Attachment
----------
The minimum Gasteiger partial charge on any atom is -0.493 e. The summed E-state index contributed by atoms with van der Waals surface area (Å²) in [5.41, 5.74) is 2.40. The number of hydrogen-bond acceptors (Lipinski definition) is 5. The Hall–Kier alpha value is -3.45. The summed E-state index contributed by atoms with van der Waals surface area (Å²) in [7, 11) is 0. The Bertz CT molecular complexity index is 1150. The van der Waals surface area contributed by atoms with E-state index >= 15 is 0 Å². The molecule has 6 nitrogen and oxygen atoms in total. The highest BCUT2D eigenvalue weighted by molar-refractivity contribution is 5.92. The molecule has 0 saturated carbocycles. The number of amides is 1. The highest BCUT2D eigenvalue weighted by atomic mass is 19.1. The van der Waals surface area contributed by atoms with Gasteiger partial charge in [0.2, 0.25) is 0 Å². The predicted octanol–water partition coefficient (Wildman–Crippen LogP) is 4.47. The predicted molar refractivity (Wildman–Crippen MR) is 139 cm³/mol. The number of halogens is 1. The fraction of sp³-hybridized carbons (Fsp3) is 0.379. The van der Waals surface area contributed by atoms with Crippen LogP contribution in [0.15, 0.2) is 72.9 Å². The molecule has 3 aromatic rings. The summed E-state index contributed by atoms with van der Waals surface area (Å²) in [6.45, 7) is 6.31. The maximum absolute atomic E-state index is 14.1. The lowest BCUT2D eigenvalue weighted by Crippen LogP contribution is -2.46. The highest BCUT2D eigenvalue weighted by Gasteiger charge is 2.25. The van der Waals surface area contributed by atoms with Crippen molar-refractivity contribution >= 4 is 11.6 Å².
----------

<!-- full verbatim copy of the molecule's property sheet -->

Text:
The minimum Gasteiger partial charge on any atom is -0.493 e. The summed E-state index contributed by atoms with van der Waals surface area (Å²) in [5.41, 5.74) is 2.40. The number of hydrogen-bond acceptors (Lipinski definition) is 5. The Hall–Kier alpha value is -3.45. The summed E-state index contributed by atoms with van der Waals surface area (Å²) in [7, 11) is 0. The Bertz CT molecular complexity index is 1150. The van der Waals surface area contributed by atoms with E-state index >= 15 is 0 Å². The molecule has 6 nitrogen and oxygen atoms in total. The highest BCUT2D eigenvalue weighted by molar-refractivity contribution is 5.92. The molecule has 0 saturated carbocycles. The number of amides is 1. The highest BCUT2D eigenvalue weighted by atomic mass is 19.1. The van der Waals surface area contributed by atoms with Gasteiger partial charge in [0.2, 0.25) is 0 Å². The predicted octanol–water partition coefficient (Wildman–Crippen LogP) is 4.47. The predicted molar refractivity (Wildman–Crippen MR) is 139 cm³/mol. The number of halogens is 1. The fraction of sp³-hybridized carbons (Fsp3) is 0.379. The van der Waals surface area contributed by atoms with Crippen LogP contribution in [0.15, 0.2) is 72.9 Å². The molecule has 3 aromatic rings. The summed E-state index contributed by atoms with van der Waals surface area (Å²) in [6.45, 7) is 6.31. The maximum absolute atomic E-state index is 14.1. The lowest BCUT2D eigenvalue weighted by Crippen LogP contribution is -2.46. The highest BCUT2D eigenvalue weighted by Gasteiger charge is 2.25. The van der Waals surface area contributed by atoms with Crippen molar-refractivity contribution >= 4 is 11.6 Å².